#>   <fct>     <int>
#> 1 success       1
#> The Zotero list contains: 1 collection, 0 items, and 0 attachments 
#> Searching 2 items using ISBN 
#> Adding 2 items to library using 1 POST request 
#> —————————————————Process: 100.00% (1/1). Elapsed time: 00:00:01—————————————————
#> $post.status.items
#> # A tibble: 2 × 2
#>   status  key     
#>   <fct>   <chr>   
#> 1 success X3KYHW7U
#> 2 success T9LJ727I
#> $post.summary.items
#> # A tibble: 1 × 2
#>   status  summary
#>   <fct>     <int>
#> 1 success       2
#> Searching for items using 1 collection 
#> Found 2 items 
#> The Zotero list contains: 1 collection, 2 items, and 0 attachments 
#> Found 2 `biblatex` references 
#> Deleting 1 collection using 1 DELETE request 
#> —————————————————Process: 100.00% (1/1). Elapsed time: 00:00:00—————————————————
#> Deleting 2 items using 1 DELETE request 
#> —————————————————Process: 100.00% (1/1). Elapsed time: 00:00:00—————————————————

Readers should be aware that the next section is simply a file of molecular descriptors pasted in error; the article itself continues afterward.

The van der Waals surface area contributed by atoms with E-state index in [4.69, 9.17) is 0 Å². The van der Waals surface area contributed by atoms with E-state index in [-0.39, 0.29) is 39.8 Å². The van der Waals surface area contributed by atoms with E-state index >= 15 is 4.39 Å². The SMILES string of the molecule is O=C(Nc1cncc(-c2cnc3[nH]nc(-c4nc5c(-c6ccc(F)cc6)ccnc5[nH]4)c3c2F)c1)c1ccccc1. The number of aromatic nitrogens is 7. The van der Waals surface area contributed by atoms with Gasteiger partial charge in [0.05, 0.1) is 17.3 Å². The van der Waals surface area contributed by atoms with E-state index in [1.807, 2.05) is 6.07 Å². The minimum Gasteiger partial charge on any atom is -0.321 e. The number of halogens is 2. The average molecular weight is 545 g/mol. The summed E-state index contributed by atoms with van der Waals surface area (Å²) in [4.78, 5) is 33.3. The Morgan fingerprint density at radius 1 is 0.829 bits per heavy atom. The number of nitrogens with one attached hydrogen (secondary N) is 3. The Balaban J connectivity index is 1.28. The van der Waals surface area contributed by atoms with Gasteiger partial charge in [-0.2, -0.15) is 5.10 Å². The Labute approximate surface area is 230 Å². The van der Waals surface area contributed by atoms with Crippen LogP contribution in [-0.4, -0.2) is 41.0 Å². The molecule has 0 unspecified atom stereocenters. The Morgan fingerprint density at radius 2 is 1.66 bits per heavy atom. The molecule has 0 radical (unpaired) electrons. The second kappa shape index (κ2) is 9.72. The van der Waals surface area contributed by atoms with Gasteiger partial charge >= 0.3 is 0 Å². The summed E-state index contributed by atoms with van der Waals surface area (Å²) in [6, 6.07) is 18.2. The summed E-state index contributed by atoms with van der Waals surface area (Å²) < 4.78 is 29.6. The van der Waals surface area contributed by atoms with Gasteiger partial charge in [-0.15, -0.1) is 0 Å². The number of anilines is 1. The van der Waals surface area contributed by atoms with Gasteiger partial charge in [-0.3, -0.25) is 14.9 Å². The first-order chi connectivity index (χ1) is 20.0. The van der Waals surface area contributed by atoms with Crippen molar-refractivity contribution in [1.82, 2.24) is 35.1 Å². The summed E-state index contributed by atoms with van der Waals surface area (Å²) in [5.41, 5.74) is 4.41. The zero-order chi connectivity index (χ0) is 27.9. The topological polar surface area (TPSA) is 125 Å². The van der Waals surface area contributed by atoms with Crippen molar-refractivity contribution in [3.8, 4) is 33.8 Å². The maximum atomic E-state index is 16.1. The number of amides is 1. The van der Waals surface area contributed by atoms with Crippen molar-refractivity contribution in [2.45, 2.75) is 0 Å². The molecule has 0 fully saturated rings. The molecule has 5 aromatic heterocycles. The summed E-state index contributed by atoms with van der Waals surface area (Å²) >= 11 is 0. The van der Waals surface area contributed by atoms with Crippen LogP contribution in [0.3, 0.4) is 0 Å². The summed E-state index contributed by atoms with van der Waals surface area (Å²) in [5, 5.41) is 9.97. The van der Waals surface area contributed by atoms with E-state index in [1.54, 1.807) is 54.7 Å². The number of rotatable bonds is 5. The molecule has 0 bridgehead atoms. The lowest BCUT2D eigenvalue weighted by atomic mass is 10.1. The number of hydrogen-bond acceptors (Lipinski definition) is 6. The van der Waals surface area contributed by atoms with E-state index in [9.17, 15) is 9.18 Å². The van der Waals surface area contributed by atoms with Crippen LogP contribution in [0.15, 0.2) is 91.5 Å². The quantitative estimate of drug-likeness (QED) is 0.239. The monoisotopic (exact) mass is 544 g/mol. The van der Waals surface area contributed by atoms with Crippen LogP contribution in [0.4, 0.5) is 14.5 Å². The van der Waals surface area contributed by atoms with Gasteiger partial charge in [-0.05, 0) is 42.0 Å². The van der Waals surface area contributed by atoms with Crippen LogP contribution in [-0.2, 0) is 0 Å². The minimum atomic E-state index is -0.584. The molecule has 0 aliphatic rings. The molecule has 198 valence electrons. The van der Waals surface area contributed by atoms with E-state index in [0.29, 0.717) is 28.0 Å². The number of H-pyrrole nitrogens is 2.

#> Creating index for items

The example will yield the following HTML output:

Imsen, G. (2020). Elevens verden: innføring i pedagogisk psykologi (6th ed.). Universitetsforlaget.
Johannessen, A., Tufte, P. A., & Christoffersen, L. (2021). Introduksjon til samfunnsvitenskapelig metode (6th ed.). Abstrakt forlag.

Johannessen et al. (2021) is an interesting (well, perhaps not interesting to all people) example of the nasty business that is metadata. In Cristin the authors are listed as Christoffersen, Johannessen, and Tufte, in Alma the authors are listed as Johannessen, Christoffersen, and Tufte, whereas the book itself list the authors as Johannessen, Tufte, and Christoffersen (interesting, right?). c2z amends the conflicting results provided by Cristin and Alma by parsing the statement of responsibility field (if it exists) in MARC 21.


Despite several innovative, creative and valiant efforts to mitigate common weaknesses in CrossRef, DataCite, MARC 21, and especially Cristin, c2z cannot always create order in a chaotic metadata world. A major limitation of any reference management software scraping metadata through databases is poorly registered data. GIGO will happen and manual inspection is required to assure that the references are correct.